Along with vitamin B6, vitamin B12 and folic acid supplementation help modulate blood levels of homocysteine and as such will be useful components in the dietary supplement formulations of the present invention. Vitamin D (calciferol) is essential for formation of the skeleton and for mineral homeostasis. Without vitamin D, the small intestine cannot absorb adequate calcium regardless of how much calcium is available for absorption. Thus, vitamin D is indicated as a component of a nutritional supplement to help build strong bones and teeth.

Further, to increase the palatability of a food product, it may be desirable to add flavors, sweetening agents, binders or bulking agents. In addition other flavorings and additives well known to those of skill in the art also may be added to the formulations to make them more palatable.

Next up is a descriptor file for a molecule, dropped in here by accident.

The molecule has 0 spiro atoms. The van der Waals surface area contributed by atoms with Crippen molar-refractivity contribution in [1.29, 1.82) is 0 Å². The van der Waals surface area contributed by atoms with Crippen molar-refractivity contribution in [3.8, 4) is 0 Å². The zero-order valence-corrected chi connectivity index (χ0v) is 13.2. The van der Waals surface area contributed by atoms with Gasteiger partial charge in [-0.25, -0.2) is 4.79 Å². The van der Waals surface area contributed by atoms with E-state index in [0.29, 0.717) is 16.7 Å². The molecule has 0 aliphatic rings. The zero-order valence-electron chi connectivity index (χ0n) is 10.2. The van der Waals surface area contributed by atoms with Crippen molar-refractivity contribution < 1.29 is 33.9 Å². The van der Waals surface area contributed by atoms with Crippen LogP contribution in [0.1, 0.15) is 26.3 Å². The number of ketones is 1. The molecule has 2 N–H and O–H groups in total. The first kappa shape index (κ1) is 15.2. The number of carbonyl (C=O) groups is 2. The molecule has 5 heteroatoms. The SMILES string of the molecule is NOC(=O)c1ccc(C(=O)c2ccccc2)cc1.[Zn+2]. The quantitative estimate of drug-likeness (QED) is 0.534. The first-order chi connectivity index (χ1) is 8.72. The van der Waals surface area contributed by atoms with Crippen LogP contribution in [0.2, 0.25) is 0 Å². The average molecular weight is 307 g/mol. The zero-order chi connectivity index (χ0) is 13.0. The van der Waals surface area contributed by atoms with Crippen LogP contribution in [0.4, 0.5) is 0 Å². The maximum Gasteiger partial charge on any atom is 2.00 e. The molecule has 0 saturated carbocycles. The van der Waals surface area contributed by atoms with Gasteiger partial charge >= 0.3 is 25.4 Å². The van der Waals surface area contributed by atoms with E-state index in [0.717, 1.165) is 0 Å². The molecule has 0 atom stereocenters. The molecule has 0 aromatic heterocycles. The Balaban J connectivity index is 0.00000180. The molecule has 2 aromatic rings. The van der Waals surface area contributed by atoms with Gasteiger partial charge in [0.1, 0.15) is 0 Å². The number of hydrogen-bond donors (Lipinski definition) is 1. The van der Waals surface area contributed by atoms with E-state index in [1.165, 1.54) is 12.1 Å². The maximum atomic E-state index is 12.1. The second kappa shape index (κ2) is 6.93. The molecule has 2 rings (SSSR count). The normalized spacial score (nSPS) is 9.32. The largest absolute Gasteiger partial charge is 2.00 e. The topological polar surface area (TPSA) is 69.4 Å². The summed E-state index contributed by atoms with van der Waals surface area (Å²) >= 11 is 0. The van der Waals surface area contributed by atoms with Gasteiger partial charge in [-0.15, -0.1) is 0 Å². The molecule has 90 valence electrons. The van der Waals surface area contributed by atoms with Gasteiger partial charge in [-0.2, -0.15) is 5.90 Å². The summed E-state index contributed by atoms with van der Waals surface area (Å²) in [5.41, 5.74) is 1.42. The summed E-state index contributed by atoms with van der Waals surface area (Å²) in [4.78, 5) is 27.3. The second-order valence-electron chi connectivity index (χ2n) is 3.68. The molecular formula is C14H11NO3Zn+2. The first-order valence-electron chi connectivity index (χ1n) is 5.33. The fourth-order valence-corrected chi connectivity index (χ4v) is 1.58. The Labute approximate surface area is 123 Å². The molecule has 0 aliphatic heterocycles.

Flavors which can optionally be added to the present compositions are those well-known in the pharmaceutical art. Examples include, but are not limited to, synthetic flavor oils, and/or oils from plants leaves, flowers, fruits and so forth, and combinations thereof are useful. Examples of flavor oils include, but are not limited to, spearmint oil, peppermint oil, cinnamon oil, and oil of wintergreen (methylsalicylate). Also useful are artificial, natural or synthetic fruit flavors such as citrus oils including lemon, orange, grape, lime, and grapefruit, and fruit essences including apple, strawberry, cherry, pineapple and so forth.

Sweetening agents can be selected from a wide range of materials such as water-soluble sweetening agents, water-soluble artificial sweeteners, and dipeptide-based sweeteners, including salts thereof and mixtures thereof, without limitation.

Binders can be selected from a wide range of materials such as hydroxypropylmethylcellulose, ethylcellulose, or other suitable cellulose derivatives, povidone, acrylic and methacrylic acid co-polymers, pharmaceutical glaze, gums (e.g., gum tragacanth), milk derivatives (e.g., whey), starches (e.g., corn starch) or gelatin, and derivatives, as well as other conventional binders well-known to persons skilled in the art. Examples of bulking substances include, but are not limited to, sugar, lactose, gelatin, starch, and silicon dioxide.